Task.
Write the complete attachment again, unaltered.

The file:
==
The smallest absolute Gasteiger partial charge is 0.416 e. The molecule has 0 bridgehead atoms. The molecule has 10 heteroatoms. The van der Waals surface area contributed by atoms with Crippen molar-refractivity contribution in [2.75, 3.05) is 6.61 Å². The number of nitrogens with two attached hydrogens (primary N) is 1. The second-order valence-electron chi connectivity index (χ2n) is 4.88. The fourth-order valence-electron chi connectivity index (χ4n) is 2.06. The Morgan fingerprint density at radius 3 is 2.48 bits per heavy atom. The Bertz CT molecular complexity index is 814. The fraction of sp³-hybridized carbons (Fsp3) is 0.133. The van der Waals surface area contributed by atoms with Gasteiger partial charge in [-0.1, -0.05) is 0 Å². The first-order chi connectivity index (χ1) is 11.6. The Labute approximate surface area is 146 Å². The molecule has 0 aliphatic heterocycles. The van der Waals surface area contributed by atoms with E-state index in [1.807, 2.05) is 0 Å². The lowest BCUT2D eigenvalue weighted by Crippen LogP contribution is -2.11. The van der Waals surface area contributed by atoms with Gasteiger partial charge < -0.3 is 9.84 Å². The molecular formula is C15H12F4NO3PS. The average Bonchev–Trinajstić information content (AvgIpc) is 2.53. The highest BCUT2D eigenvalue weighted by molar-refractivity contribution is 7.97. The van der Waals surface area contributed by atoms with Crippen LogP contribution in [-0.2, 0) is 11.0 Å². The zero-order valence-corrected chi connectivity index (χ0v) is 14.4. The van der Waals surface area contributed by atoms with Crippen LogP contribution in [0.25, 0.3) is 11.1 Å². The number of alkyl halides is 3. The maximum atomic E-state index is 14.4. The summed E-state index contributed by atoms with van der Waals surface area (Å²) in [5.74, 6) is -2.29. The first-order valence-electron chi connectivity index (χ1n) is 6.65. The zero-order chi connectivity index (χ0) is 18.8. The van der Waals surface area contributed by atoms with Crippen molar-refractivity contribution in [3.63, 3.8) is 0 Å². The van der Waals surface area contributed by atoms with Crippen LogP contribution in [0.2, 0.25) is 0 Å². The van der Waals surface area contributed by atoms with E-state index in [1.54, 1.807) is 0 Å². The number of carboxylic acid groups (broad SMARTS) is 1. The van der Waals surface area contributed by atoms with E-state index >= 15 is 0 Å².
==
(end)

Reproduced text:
The smallest absolute Gasteiger partial charge is 0.416 e. The molecule has 0 bridgehead atoms. The molecule has 10 heteroatoms. The van der Waals surface area contributed by atoms with Crippen molar-refractivity contribution in [2.75, 3.05) is 6.61 Å². The number of nitrogens with two attached hydrogens (primary N) is 1. The second-order valence-electron chi connectivity index (χ2n) is 4.88. The fourth-order valence-electron chi connectivity index (χ4n) is 2.06. The Morgan fingerprint density at radius 3 is 2.48 bits per heavy atom. The Bertz CT molecular complexity index is 814. The fraction of sp³-hybridized carbons (Fsp3) is 0.133. The van der Waals surface area contributed by atoms with Gasteiger partial charge in [-0.1, -0.05) is 0 Å². The first-order chi connectivity index (χ1) is 11.6. The Labute approximate surface area is 146 Å². The molecule has 0 aliphatic heterocycles. The van der Waals surface area contributed by atoms with E-state index in [1.807, 2.05) is 0 Å². The lowest BCUT2D eigenvalue weighted by Crippen LogP contribution is -2.11. The van der Waals surface area contributed by atoms with Gasteiger partial charge < -0.3 is 9.84 Å². The molecular formula is C15H12F4NO3PS. The average Bonchev–Trinajstić information content (AvgIpc) is 2.53. The highest BCUT2D eigenvalue weighted by molar-refractivity contribution is 7.97. The van der Waals surface area contributed by atoms with Crippen LogP contribution in [-0.2, 0) is 11.0 Å². The zero-order valence-corrected chi connectivity index (χ0v) is 14.4. The van der Waals surface area contributed by atoms with Crippen LogP contribution in [0.25, 0.3) is 11.1 Å². The number of alkyl halides is 3. The maximum atomic E-state index is 14.4. The summed E-state index contributed by atoms with van der Waals surface area (Å²) in [5.74, 6) is -2.29. The first-order valence-electron chi connectivity index (χ1n) is 6.65. The zero-order chi connectivity index (χ0) is 18.8. The van der Waals surface area contributed by atoms with Crippen molar-refractivity contribution in [3.63, 3.8) is 0 Å². The van der Waals surface area contributed by atoms with Crippen LogP contribution in [0.2, 0.25) is 0 Å². The van der Waals surface area contributed by atoms with E-state index in [1.54, 1.807) is 0 Å². The number of carboxylic acid groups (broad SMARTS) is 1. The van der Waals surface area contributed by atoms with E-state index >= 15 is 0 Å².